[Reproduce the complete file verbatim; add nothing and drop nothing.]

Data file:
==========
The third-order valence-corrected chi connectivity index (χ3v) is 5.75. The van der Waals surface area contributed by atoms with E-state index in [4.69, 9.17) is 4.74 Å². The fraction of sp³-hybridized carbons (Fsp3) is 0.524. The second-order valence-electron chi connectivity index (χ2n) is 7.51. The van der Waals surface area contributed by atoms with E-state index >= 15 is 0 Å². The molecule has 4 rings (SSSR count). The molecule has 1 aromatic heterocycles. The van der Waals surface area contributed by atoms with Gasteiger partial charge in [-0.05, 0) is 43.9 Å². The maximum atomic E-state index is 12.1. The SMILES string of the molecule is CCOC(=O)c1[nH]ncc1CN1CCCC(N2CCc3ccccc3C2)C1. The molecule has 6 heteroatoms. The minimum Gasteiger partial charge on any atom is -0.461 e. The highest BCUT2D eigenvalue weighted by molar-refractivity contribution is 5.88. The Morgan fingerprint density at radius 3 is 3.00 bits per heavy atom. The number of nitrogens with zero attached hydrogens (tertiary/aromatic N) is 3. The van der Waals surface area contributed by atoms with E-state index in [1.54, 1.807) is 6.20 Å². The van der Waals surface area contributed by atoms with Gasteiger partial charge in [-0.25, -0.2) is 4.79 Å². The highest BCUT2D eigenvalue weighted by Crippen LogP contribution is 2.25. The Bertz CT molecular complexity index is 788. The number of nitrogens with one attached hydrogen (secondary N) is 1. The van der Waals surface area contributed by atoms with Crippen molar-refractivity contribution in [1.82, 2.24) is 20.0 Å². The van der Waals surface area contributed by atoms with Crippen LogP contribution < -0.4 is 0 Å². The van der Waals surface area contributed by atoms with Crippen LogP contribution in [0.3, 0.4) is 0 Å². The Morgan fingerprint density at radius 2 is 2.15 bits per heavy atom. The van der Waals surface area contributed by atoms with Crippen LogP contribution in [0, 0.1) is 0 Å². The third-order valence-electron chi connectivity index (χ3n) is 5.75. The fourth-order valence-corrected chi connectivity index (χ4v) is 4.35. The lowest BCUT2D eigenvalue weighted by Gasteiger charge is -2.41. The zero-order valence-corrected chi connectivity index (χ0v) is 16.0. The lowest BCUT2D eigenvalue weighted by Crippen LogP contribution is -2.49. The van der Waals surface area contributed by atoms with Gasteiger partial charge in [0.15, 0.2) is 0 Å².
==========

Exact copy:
The third-order valence-corrected chi connectivity index (χ3v) is 5.75. The van der Waals surface area contributed by atoms with E-state index in [4.69, 9.17) is 4.74 Å². The fraction of sp³-hybridized carbons (Fsp3) is 0.524. The second-order valence-electron chi connectivity index (χ2n) is 7.51. The van der Waals surface area contributed by atoms with E-state index >= 15 is 0 Å². The molecule has 4 rings (SSSR count). The molecule has 1 aromatic heterocycles. The van der Waals surface area contributed by atoms with Gasteiger partial charge in [-0.05, 0) is 43.9 Å². The maximum atomic E-state index is 12.1. The SMILES string of the molecule is CCOC(=O)c1[nH]ncc1CN1CCCC(N2CCc3ccccc3C2)C1. The molecule has 6 heteroatoms. The minimum Gasteiger partial charge on any atom is -0.461 e. The highest BCUT2D eigenvalue weighted by molar-refractivity contribution is 5.88. The Morgan fingerprint density at radius 3 is 3.00 bits per heavy atom. The number of nitrogens with zero attached hydrogens (tertiary/aromatic N) is 3. The van der Waals surface area contributed by atoms with E-state index in [1.54, 1.807) is 6.20 Å². The van der Waals surface area contributed by atoms with Gasteiger partial charge in [-0.25, -0.2) is 4.79 Å². The highest BCUT2D eigenvalue weighted by Crippen LogP contribution is 2.25. The Bertz CT molecular complexity index is 788. The number of nitrogens with one attached hydrogen (secondary N) is 1. The van der Waals surface area contributed by atoms with Crippen molar-refractivity contribution in [1.82, 2.24) is 20.0 Å². The van der Waals surface area contributed by atoms with Crippen LogP contribution < -0.4 is 0 Å². The van der Waals surface area contributed by atoms with Crippen LogP contribution in [0.3, 0.4) is 0 Å². The Morgan fingerprint density at radius 2 is 2.15 bits per heavy atom. The van der Waals surface area contributed by atoms with Crippen LogP contribution in [0, 0.1) is 0 Å². The third-order valence-electron chi connectivity index (χ3n) is 5.75. The fourth-order valence-corrected chi connectivity index (χ4v) is 4.35. The lowest BCUT2D eigenvalue weighted by Gasteiger charge is -2.41. The zero-order valence-corrected chi connectivity index (χ0v) is 16.0. The lowest BCUT2D eigenvalue weighted by Crippen LogP contribution is -2.49. The van der Waals surface area contributed by atoms with Gasteiger partial charge in [0.15, 0.2) is 0 Å².